Digital Decorating:

Sublimation Pricing Solutions: Part 1

Use these best practices to ensure a high profit margin when using this decoration method.

By Jimmy Lamb, Contributing Writer

In the sublimation world, there’s no simple solution to building a system that guarantees a profitable pricing structure.

April 2, 2020

How many times have you heard clients say they can get a product that you sell at a cheaper price somewhere else? Have you “given away” your products because you were afraid you were charging too much or been hesitant when giving a price quote? Have you ever felt like you had no real clue about what to charge for products?

If you answered “Yes” to any of these questions, you should know the following:

• The most successful shops rarely are the cheapest.
• Customers who come to your shop looking for a low price will leave it looking for a lower price.
• Someone else always will provide cheaper services.
• Low prices don’t build long-term loyalty.

In the sublimation world, pricing is a challenging subject and there is no simple solution to building an accurate system that guarantees a profitable pricing structure. Each shop has unique costs and operational characteristics that must be considered. In addition, each market has a different take on what constitutes a fair price.

The first element of a profitable pricing strategy is the most important: cost. If you don’t know what it costs to operate your business, then it’s highly unlikely that you can create a pricing system that works. Too many people focus on the equipment or consumables costs, but they are a small part of the equation in the grand scheme of things. Therefore, it’s best to begin the pricing process with a focused cost-analysis strategy.

1. Determine operational costs. The first step is to identify and add all of your business’s projected operational costs for one year. Some costs are fixed, while others may change as your business grows. Put everything in a spreadsheet so you can update it as your business changes. Also, costs such as merchandise for resale will be recovered in the sales process, so don’t include it unless you are entering into a payment plan to purchase such merchandise.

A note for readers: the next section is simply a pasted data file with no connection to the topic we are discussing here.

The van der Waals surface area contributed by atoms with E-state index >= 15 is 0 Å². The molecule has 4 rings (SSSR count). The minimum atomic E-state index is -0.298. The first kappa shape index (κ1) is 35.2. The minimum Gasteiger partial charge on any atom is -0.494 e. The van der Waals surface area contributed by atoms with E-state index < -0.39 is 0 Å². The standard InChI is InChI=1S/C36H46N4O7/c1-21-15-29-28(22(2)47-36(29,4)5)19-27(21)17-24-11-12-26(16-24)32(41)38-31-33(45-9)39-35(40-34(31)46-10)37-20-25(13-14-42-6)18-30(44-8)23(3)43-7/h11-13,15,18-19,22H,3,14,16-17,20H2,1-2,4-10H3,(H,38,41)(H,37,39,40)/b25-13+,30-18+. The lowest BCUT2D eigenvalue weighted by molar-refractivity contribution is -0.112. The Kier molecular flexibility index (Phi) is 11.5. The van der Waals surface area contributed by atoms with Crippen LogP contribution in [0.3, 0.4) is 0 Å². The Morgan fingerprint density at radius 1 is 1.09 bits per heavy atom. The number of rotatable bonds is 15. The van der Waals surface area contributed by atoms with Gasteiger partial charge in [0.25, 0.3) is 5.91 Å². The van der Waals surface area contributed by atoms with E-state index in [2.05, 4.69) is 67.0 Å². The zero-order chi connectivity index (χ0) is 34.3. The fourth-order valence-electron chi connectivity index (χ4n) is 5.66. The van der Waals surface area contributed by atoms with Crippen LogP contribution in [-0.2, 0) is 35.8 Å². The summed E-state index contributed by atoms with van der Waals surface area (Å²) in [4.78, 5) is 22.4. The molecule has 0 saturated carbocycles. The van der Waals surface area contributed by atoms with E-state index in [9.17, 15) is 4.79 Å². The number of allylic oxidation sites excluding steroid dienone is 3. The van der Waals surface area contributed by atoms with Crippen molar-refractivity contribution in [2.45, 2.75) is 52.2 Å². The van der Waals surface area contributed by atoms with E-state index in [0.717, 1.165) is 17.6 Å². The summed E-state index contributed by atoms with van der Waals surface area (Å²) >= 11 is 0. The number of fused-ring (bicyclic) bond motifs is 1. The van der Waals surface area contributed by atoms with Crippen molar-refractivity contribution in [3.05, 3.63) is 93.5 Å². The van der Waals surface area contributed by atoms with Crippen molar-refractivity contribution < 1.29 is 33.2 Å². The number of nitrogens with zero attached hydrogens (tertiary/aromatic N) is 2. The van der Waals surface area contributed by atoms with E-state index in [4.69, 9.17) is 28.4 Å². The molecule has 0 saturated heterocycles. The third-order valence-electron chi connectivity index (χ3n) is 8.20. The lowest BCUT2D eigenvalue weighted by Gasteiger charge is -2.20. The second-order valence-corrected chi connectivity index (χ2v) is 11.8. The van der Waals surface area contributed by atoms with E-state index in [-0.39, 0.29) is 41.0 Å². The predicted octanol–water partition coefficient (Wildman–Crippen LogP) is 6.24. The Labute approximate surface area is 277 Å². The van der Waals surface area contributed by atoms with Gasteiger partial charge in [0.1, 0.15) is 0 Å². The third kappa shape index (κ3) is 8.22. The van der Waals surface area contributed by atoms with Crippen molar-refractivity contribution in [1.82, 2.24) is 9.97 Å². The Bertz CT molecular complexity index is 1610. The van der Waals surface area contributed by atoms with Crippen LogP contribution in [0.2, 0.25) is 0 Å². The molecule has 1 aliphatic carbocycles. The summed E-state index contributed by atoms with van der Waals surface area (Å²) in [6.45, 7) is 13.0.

The result of this exercise will be the total estimated amount that you need to pay all of your yearly bills and yourself. Always keep in mind that there will be unexpected costs and fluctuations, so don’t assume this number is carved in stone. But it’s a reasonable starting point for your cost analysis.

2. Break down the costs into usable increments. After the initial assessment phase, you should have an approximate figure for the annual operational costs. Break this number down into something that’s easier to understand.

Decide how many weeks you plan to operate your business per year. Most people start with 48, as it allows for two weeks of vacation and 10 business holidays. If your annual operational cost is $60,000, divide that by 48 to get a weekly operating cost of $1,250. In other words, you need to bring in at least this amount of money in net dollars each week for 48 weeks per year. Divide this number by five to figure out the daily operational cost ($250) and divide that by eight to determine the hourly cost ($31.25). For the purposes of this article, let’s round that number down to $30.

Now, you realistically can see what it costs to run your business daily. This information makes it easier to track performance because it provides a series of production goals that must be met to generate the required amount of annual revenue to pay the bills and yourself.

3. Compare production against operational costs. Once you have usable operating-cost figures, you can compare them to your “logical” production capabilities to see what it really costs to generate sublimated images.